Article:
Director: László Nemes
Cast: Géza Röhrig, Levente Molnár, Urs Rechn
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Son of Saul, a film that depicts the day-to-day survival of a man in Auschwitz-Birkenau, is not an easy movie to watch. It’s an even harder movie to hear.
Director László Nemes – astonishingly, making his feature film debut – has crafted a shocking piece of cinema, which brings concentration camps to life in a powerful new way. They have appeared on screen before many times, from the black and white of Schindler’s List to, most recently, vampire horror TV series The Strain, but never with such alarming immediacy.
The film follows Saul, a Hungarian who holds the post of Sonderkommando, which involves the handling of everyday exterminations. But when he recognises a boy in the gas chamber, Saul decides to give him a proper burial – and so he tries to find a Rabbi to recite the correct prayers.
Whether or not this boy is the son of Saul is never clear, but that’s irrelevant: the quest consumes him, a futile, yet all-encompassing attempt to retain some semblance of humanity and dignity in a place where numbered people have neither. (It’s telling that one of the first things prisoners ask when they meet each other is what country they’re from.)
Géza Röhrig is fantastic in the lead, his fixed, hardened frown conveying a surprising amount of emotion, as he annoys fellow prisoners with his inability to join in their escape plan. His Saul is stoic, but movingly so; a last remnant of tradition rattling around inside a relentless, noisy machine of war.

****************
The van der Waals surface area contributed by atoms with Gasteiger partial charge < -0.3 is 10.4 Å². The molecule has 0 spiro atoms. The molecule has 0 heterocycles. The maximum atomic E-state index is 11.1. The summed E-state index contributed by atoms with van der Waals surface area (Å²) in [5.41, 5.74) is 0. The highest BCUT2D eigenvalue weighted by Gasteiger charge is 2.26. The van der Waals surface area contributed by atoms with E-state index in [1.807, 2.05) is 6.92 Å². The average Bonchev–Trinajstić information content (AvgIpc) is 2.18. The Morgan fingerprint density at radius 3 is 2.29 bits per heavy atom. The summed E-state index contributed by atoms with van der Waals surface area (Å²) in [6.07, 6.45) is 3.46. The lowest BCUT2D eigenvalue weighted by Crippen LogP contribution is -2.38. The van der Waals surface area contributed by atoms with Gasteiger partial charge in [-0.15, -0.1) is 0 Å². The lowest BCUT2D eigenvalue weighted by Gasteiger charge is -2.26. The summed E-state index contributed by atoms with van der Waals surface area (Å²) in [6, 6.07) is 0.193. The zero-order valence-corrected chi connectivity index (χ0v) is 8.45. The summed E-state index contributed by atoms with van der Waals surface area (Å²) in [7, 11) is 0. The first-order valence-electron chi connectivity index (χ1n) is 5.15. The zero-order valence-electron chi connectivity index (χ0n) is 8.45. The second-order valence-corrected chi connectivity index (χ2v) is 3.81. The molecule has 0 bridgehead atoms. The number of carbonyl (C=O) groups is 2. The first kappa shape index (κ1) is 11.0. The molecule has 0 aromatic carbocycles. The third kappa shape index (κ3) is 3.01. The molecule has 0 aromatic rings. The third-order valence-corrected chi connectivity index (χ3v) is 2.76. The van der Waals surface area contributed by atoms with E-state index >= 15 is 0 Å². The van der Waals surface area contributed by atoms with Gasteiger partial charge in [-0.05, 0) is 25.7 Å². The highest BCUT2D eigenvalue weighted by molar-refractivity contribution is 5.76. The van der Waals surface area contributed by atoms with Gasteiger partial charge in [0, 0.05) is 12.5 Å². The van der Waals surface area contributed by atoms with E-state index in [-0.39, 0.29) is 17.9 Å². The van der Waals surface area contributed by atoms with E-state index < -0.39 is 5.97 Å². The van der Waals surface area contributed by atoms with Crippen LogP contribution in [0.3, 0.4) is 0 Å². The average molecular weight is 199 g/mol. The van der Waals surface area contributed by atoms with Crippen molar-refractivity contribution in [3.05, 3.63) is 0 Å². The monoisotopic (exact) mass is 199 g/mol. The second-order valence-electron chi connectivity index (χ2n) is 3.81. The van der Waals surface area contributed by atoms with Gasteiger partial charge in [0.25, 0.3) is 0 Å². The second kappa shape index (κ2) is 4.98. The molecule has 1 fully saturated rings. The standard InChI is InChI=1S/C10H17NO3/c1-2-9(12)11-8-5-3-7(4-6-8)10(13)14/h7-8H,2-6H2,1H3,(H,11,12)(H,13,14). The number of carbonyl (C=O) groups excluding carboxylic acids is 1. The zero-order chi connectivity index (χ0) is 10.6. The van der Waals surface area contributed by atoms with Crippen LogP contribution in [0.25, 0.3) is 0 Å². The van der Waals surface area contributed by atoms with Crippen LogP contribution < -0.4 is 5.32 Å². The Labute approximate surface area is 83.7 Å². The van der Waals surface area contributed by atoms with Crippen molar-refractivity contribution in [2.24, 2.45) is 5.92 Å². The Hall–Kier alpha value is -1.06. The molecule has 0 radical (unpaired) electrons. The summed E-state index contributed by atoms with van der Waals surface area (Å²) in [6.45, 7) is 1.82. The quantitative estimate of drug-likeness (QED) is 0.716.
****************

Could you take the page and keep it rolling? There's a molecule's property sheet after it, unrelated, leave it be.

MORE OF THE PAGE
Nemes’ camera follows him through his tasks, from piling up bodies to shovelling ashes, almost always one step behind – a long-take approach that recalls the immersive power of Children of Men. The over-the-shoulder perspective, though, perhaps most resembles a video game, positioning Saul in a never-ending universe of increasingly horrible obstacles; no matter what task he completes, there is always a harder level to face.
If the onslaught of cruelty initially inspires dismay, though, what is most terrifying is how quickly you get used to it. Nemes’ deliberately restricted POV leaves the nastiest things to occur off-screen; we don’t see the atrocities of the Holocaust, but we listen to them all. Screams, footsteps, fire, guns. That gruelling reality is Son of Sauls’ grim achievement: capturing the sound of genocide. As Saul soldiers on, his numb resilience almost rubs off on us, rendering murder as a constant, background thrum. Every few minutes, the deafening horror of it all breaks though.